The view that higher mental processes result from combinations of sensory and/or mental elements.
Associationism is a psychological theory that regards the laws of association to be the fundamental principle of mental life. Higher mental processes are explained in terms of combinations of sensory and/or mental elements. John Locke (1632-1704) rejected associationism but conceded that learning by association does occur. His consideration of associationism was an afterthought, employed mainly to understand errors in reasoning, accidents of time and circumstance. For Locke, true knowledge stems from ideas that follow each other for natural or rational reasons, e.g., the odor of baking bread precedes the sight of bread. In contrast, faulty beliefs stem from fortuitous associations, e.g., avoiding eating bread because one was sick after eating it even though the taste of bread and sickness occurred by chance. For the British empiricists (e.g., Berkeley, Hume, Hartley, James Mill, John Stuart Mill, Bain) and the French sensationalists (e.g., Gassendi, La Mettrie, de Condillac, Helvétius) that succeeded Locke, associationism played a much larger role as they attempted to understand the mind in terms of Newtonian science, i.e., some sort of gravity that holds ideas together. The philosophy of David Hume (1711-1776) exemplifies associationism.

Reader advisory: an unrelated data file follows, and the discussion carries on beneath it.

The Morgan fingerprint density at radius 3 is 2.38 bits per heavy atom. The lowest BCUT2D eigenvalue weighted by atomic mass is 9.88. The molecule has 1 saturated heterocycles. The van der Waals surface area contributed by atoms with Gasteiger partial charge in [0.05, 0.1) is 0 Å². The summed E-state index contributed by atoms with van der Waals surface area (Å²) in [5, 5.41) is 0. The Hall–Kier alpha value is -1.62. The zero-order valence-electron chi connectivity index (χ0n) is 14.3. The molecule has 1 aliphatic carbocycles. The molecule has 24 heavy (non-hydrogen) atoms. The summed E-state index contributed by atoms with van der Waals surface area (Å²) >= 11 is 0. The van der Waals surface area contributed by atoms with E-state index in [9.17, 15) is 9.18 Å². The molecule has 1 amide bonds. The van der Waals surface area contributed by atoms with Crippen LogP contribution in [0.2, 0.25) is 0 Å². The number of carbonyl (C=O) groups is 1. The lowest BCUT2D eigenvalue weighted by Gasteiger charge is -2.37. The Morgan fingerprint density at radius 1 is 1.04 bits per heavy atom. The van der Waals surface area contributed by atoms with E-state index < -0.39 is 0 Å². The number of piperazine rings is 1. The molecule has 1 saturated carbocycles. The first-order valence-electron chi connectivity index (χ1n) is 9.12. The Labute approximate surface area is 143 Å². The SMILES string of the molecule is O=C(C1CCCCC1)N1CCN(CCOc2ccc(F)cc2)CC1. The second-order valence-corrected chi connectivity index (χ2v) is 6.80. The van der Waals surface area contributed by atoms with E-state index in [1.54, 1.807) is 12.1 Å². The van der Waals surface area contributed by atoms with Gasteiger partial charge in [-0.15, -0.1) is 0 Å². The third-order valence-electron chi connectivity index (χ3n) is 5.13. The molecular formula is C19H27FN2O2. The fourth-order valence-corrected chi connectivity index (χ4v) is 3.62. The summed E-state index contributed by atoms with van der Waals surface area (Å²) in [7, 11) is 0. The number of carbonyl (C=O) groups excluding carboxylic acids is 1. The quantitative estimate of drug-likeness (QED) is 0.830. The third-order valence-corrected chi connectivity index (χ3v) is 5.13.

Further Reading:

Brennan, J. F. (1982). History and systems of psychology. Englewood Cliffs: NJ: Prentice-Hall.

Kemerling, G. (2001). Association of ideas [On-line] Available:

Locke, J. (1690). An essay concerning human understanding [On-line] Available:

Oxford Companion to Philosophy. (1995). Associationism [On-line] Available:

Related Terms:
Bain, Alexander (1818 - 1903)

Berkeley, George (1685 - 1753)

Condillac, Étienne Bonnot de (1715 - 1780)

Gassendi, Pierre (1592 - 1655)

Hartley, David (1705 - 1757)

Helvétius, Claude (1715 - 1771)

Hume, David (1711 - 1776)

La Mettrie, Julien de (1709 - 1751)

Locke, John (1632 - 1704)

Mill, James (1773 - 1836)

Mill, John Stuart (1806 - 1873)

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